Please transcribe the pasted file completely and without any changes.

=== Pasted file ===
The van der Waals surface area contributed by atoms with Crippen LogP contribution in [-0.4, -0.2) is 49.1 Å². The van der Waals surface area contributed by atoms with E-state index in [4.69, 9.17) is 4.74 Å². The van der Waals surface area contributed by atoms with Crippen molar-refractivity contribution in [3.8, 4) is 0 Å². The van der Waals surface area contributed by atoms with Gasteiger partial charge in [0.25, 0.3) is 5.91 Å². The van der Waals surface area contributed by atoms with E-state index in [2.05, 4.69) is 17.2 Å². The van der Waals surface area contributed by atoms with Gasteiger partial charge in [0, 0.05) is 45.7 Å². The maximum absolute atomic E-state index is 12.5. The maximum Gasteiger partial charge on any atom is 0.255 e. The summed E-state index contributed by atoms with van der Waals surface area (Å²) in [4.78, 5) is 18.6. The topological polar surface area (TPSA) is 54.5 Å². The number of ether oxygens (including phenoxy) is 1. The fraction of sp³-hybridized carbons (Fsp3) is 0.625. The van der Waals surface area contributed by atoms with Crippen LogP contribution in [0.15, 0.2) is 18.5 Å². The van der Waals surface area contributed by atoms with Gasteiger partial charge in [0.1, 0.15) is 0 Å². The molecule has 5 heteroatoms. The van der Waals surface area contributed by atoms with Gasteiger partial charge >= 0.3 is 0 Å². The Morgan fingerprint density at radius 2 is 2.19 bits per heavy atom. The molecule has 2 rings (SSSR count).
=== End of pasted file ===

The van der Waals surface area contributed by atoms with Crippen LogP contribution in [-0.4, -0.2) is 49.1 Å². The van der Waals surface area contributed by atoms with E-state index in [4.69, 9.17) is 4.74 Å². The van der Waals surface area contributed by atoms with Crippen molar-refractivity contribution in [3.8, 4) is 0 Å². The van der Waals surface area contributed by atoms with Gasteiger partial charge in [0.25, 0.3) is 5.91 Å². The van der Waals surface area contributed by atoms with E-state index in [2.05, 4.69) is 17.2 Å². The van der Waals surface area contributed by atoms with Gasteiger partial charge in [0, 0.05) is 45.7 Å². The maximum absolute atomic E-state index is 12.5. The maximum Gasteiger partial charge on any atom is 0.255 e. The summed E-state index contributed by atoms with van der Waals surface area (Å²) in [4.78, 5) is 18.6. The topological polar surface area (TPSA) is 54.5 Å². The number of ether oxygens (including phenoxy) is 1. The fraction of sp³-hybridized carbons (Fsp3) is 0.625. The van der Waals surface area contributed by atoms with Crippen LogP contribution in [0.15, 0.2) is 18.5 Å². The van der Waals surface area contributed by atoms with Gasteiger partial charge in [0.1, 0.15) is 0 Å². The molecule has 5 heteroatoms. The van der Waals surface area contributed by atoms with Gasteiger partial charge >= 0.3 is 0 Å². The Morgan fingerprint density at radius 2 is 2.19 bits per heavy atom. The molecule has 2 rings (SSSR count).